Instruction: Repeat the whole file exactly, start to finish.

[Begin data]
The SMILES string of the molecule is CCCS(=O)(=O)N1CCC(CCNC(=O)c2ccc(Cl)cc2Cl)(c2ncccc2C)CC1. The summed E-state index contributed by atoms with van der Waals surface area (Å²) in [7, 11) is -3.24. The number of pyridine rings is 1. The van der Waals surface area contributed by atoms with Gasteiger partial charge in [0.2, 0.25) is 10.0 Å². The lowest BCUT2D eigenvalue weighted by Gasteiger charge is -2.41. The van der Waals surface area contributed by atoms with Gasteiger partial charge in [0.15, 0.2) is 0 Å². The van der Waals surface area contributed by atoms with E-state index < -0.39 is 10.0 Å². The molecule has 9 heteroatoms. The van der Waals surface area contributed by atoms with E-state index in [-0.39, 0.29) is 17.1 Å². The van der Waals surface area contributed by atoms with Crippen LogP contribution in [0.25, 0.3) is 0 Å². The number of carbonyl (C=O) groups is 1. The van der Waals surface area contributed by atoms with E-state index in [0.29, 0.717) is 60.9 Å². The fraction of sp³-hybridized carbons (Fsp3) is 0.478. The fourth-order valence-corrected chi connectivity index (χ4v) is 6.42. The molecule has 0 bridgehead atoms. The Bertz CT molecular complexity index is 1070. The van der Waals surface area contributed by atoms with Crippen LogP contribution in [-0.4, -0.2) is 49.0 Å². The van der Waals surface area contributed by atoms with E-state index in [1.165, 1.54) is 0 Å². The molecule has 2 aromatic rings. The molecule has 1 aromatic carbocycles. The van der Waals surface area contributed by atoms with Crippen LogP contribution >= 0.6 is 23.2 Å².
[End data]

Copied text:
The SMILES string of the molecule is CCCS(=O)(=O)N1CCC(CCNC(=O)c2ccc(Cl)cc2Cl)(c2ncccc2C)CC1. The summed E-state index contributed by atoms with van der Waals surface area (Å²) in [7, 11) is -3.24. The number of pyridine rings is 1. The van der Waals surface area contributed by atoms with Gasteiger partial charge in [0.2, 0.25) is 10.0 Å². The lowest BCUT2D eigenvalue weighted by Gasteiger charge is -2.41. The van der Waals surface area contributed by atoms with Gasteiger partial charge in [0.15, 0.2) is 0 Å². The van der Waals surface area contributed by atoms with E-state index < -0.39 is 10.0 Å². The molecule has 9 heteroatoms. The van der Waals surface area contributed by atoms with E-state index in [-0.39, 0.29) is 17.1 Å². The van der Waals surface area contributed by atoms with Crippen LogP contribution in [0.25, 0.3) is 0 Å². The number of carbonyl (C=O) groups is 1. The van der Waals surface area contributed by atoms with E-state index in [0.29, 0.717) is 60.9 Å². The fraction of sp³-hybridized carbons (Fsp3) is 0.478. The fourth-order valence-corrected chi connectivity index (χ4v) is 6.42. The molecule has 0 bridgehead atoms. The Bertz CT molecular complexity index is 1070. The van der Waals surface area contributed by atoms with Crippen LogP contribution in [-0.4, -0.2) is 49.0 Å². The van der Waals surface area contributed by atoms with E-state index in [1.165, 1.54) is 0 Å². The molecule has 2 aromatic rings. The molecule has 1 aromatic carbocycles. The van der Waals surface area contributed by atoms with Crippen LogP contribution >= 0.6 is 23.2 Å².